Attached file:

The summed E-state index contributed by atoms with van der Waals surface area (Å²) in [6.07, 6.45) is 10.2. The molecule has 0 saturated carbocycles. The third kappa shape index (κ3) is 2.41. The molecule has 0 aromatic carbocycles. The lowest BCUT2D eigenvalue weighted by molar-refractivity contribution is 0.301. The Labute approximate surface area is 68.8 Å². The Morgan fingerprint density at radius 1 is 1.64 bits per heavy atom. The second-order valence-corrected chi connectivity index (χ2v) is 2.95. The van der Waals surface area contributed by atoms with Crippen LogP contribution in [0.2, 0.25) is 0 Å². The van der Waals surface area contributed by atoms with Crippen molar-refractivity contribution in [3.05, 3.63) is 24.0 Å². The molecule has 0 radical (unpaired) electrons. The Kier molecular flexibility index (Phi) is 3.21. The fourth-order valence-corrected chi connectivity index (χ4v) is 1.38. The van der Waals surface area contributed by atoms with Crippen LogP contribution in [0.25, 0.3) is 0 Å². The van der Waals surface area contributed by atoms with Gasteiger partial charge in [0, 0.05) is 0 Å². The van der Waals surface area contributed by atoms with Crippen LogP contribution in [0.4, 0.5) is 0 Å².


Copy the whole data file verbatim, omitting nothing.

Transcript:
The summed E-state index contributed by atoms with van der Waals surface area (Å²) in [6.07, 6.45) is 10.2. The molecule has 0 saturated carbocycles. The third kappa shape index (κ3) is 2.41. The molecule has 0 aromatic carbocycles. The lowest BCUT2D eigenvalue weighted by molar-refractivity contribution is 0.301. The Labute approximate surface area is 68.8 Å². The Morgan fingerprint density at radius 1 is 1.64 bits per heavy atom. The second-order valence-corrected chi connectivity index (χ2v) is 2.95. The van der Waals surface area contributed by atoms with Crippen LogP contribution in [0.2, 0.25) is 0 Å². The van der Waals surface area contributed by atoms with Crippen molar-refractivity contribution in [3.05, 3.63) is 24.0 Å². The molecule has 0 radical (unpaired) electrons. The Kier molecular flexibility index (Phi) is 3.21. The fourth-order valence-corrected chi connectivity index (χ4v) is 1.38. The van der Waals surface area contributed by atoms with Crippen LogP contribution in [0.25, 0.3) is 0 Å². The van der Waals surface area contributed by atoms with Gasteiger partial charge in [0, 0.05) is 0 Å². The van der Waals surface area contributed by atoms with Crippen LogP contribution in [0.4, 0.5) is 0 Å².